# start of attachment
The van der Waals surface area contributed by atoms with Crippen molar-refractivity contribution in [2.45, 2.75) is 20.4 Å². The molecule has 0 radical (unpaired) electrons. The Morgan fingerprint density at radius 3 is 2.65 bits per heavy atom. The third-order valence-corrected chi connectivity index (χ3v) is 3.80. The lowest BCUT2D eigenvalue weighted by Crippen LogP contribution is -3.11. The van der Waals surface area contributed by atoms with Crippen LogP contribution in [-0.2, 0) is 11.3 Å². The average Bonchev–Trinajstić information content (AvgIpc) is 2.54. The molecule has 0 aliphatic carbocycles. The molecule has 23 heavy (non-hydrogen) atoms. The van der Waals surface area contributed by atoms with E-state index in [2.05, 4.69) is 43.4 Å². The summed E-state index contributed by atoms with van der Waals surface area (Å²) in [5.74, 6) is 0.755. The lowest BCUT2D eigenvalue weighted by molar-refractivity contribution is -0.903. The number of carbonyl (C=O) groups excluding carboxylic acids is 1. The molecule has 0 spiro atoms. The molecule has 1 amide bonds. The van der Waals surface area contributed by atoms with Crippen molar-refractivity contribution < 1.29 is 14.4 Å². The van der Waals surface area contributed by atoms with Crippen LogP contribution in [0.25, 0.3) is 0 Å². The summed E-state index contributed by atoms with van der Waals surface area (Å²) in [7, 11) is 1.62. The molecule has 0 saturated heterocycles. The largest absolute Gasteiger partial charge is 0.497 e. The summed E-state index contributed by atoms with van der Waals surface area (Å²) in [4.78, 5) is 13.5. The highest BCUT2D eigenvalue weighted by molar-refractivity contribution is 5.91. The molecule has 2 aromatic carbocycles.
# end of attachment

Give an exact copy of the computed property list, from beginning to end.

The van der Waals surface area contributed by atoms with Crippen molar-refractivity contribution in [2.45, 2.75) is 20.4 Å². The molecule has 0 radical (unpaired) electrons. The Morgan fingerprint density at radius 3 is 2.65 bits per heavy atom. The third-order valence-corrected chi connectivity index (χ3v) is 3.80. The lowest BCUT2D eigenvalue weighted by Crippen LogP contribution is -3.11. The van der Waals surface area contributed by atoms with Crippen LogP contribution in [-0.2, 0) is 11.3 Å². The average Bonchev–Trinajstić information content (AvgIpc) is 2.54. The molecule has 0 aliphatic carbocycles. The molecule has 23 heavy (non-hydrogen) atoms. The van der Waals surface area contributed by atoms with E-state index in [2.05, 4.69) is 43.4 Å². The summed E-state index contributed by atoms with van der Waals surface area (Å²) in [5.74, 6) is 0.755. The lowest BCUT2D eigenvalue weighted by molar-refractivity contribution is -0.903. The number of carbonyl (C=O) groups excluding carboxylic acids is 1. The molecule has 0 spiro atoms. The molecule has 1 amide bonds. The van der Waals surface area contributed by atoms with Crippen molar-refractivity contribution < 1.29 is 14.4 Å². The van der Waals surface area contributed by atoms with Crippen LogP contribution in [0.25, 0.3) is 0 Å². The summed E-state index contributed by atoms with van der Waals surface area (Å²) in [7, 11) is 1.62. The molecule has 0 saturated heterocycles. The largest absolute Gasteiger partial charge is 0.497 e. The summed E-state index contributed by atoms with van der Waals surface area (Å²) in [4.78, 5) is 13.5. The highest BCUT2D eigenvalue weighted by molar-refractivity contribution is 5.91. The molecule has 2 aromatic carbocycles.